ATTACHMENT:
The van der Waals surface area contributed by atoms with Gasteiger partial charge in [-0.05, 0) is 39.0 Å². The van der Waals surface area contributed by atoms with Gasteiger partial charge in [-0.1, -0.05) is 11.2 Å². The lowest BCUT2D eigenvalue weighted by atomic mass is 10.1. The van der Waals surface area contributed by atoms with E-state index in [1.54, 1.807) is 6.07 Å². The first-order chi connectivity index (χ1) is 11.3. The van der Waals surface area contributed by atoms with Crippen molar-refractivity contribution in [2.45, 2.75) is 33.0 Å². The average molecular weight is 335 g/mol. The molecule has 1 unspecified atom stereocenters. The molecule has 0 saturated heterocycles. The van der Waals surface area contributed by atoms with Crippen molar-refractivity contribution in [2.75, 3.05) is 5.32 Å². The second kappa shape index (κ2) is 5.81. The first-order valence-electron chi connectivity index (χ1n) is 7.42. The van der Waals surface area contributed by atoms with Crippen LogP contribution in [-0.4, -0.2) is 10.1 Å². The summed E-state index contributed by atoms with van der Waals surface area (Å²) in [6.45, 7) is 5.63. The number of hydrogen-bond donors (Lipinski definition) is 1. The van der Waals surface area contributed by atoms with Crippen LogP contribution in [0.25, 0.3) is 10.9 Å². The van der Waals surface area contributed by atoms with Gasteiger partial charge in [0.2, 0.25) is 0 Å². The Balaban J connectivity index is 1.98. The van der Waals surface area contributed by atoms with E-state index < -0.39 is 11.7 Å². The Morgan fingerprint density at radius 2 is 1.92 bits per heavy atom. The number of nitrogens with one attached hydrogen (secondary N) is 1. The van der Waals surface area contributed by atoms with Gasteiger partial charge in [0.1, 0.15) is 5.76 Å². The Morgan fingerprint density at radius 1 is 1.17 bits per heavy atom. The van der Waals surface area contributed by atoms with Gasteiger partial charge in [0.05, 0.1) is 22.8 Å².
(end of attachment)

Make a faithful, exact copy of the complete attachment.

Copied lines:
The van der Waals surface area contributed by atoms with Gasteiger partial charge in [-0.05, 0) is 39.0 Å². The van der Waals surface area contributed by atoms with Gasteiger partial charge in [-0.1, -0.05) is 11.2 Å². The lowest BCUT2D eigenvalue weighted by atomic mass is 10.1. The van der Waals surface area contributed by atoms with E-state index in [1.54, 1.807) is 6.07 Å². The first-order chi connectivity index (χ1) is 11.3. The van der Waals surface area contributed by atoms with Crippen molar-refractivity contribution in [2.45, 2.75) is 33.0 Å². The average molecular weight is 335 g/mol. The molecule has 1 unspecified atom stereocenters. The molecule has 0 saturated heterocycles. The van der Waals surface area contributed by atoms with Crippen molar-refractivity contribution in [2.75, 3.05) is 5.32 Å². The second kappa shape index (κ2) is 5.81. The first-order valence-electron chi connectivity index (χ1n) is 7.42. The van der Waals surface area contributed by atoms with Crippen LogP contribution in [-0.4, -0.2) is 10.1 Å². The summed E-state index contributed by atoms with van der Waals surface area (Å²) in [6.45, 7) is 5.63. The number of hydrogen-bond donors (Lipinski definition) is 1. The van der Waals surface area contributed by atoms with Crippen LogP contribution in [0.25, 0.3) is 10.9 Å². The van der Waals surface area contributed by atoms with Gasteiger partial charge in [0.2, 0.25) is 0 Å². The Balaban J connectivity index is 1.98. The van der Waals surface area contributed by atoms with E-state index < -0.39 is 11.7 Å². The Morgan fingerprint density at radius 2 is 1.92 bits per heavy atom. The number of nitrogens with one attached hydrogen (secondary N) is 1. The van der Waals surface area contributed by atoms with Gasteiger partial charge in [0.1, 0.15) is 5.76 Å². The Morgan fingerprint density at radius 1 is 1.17 bits per heavy atom. The van der Waals surface area contributed by atoms with Gasteiger partial charge in [0.05, 0.1) is 22.8 Å².